Item description for Why Knot?: An Introduction to the Mathematical Theory of Knots by Brad Hamann Colin Adams...
Colin Adams, well-known for his advanced research in topology and knot theory, is the author of this exciting new book that brings his findings and his passion for the subject to a more general audience. This beautifully illustrated comic book is appropriate for many mathematics courses at the undergraduate level such as liberal arts math, and topology. Additionally, the book could easily challenge high school students in math clubs or honors math courses and is perfect for the lay math enthusiast.
Each copy of Why Knot? is packaged with a plastic manipulative called the Tangle R. Adams uses the Tangle because "you can open it up, tie it in a knot and then close it up again." The Tangle is the ultimate tool for knot theory because knots are defined in mathematics as being closed on a loop. Readers use the Tangle to complete the experiments throughout the brief volume.
Adams also presents a illustrative and engaging history of knot theory from its early role in chemistry to modern applications such as DNA research, dynamical systems, and fluid mechanics. Real math, unreal fun!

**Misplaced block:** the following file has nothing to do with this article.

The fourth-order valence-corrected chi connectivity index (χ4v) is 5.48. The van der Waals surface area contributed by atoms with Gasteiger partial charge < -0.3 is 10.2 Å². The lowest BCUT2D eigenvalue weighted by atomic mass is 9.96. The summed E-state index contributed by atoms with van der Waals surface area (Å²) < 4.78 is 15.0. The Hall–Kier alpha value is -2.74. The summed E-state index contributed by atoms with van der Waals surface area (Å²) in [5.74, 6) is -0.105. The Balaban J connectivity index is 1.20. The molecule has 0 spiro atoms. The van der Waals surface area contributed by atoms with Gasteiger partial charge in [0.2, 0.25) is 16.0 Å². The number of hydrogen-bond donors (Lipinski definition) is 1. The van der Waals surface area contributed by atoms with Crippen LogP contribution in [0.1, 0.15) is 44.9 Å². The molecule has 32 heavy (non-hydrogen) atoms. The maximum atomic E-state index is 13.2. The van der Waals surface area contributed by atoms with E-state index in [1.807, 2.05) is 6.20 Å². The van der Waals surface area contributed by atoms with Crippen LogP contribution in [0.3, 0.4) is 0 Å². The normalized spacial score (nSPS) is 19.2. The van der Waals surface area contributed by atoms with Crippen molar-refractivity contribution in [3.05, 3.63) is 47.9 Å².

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Est. Packaging Dimensions: Length: 10" Width: 9.4" Height: 0.9" Weight: 0.6 lbs.
Release Date Mar 29, 2004
Publisher Key College Publishing
ISBN 1931914222 ISBN13 9781931914222
Reviews - What do customers think about Why Knot?: An Introduction to the Mathematical Theory of Knots?
A complete introduction to an area of math that is neglected. That is unfortunate, as it is easily demonstrated Jun 4, 2008
In my opinion, knot theory is an area of mathematics neglected in the elementary, middle and high schools. Knot theory offers the advantages that it can be visually displayed using inexpensive materials; each student can work alone or in groups and it is easily learned. After all, the Boy Scouts have been doing it for decades. This book is a gentle introduction to the basic theory of knots, written at a level so that middle school students can understand it with a little help from the teacher. A cartoon format starring a math superheroine is used, so it is packed with easy to understand diagrams. The 62 pages of material is a complete introduction to the theory of knots and is also long enough so that a complete section could be offered. This book would also be suitable for teaching a lengthy session on using manipulatives in mathematics instruction offered to mathematics education majors.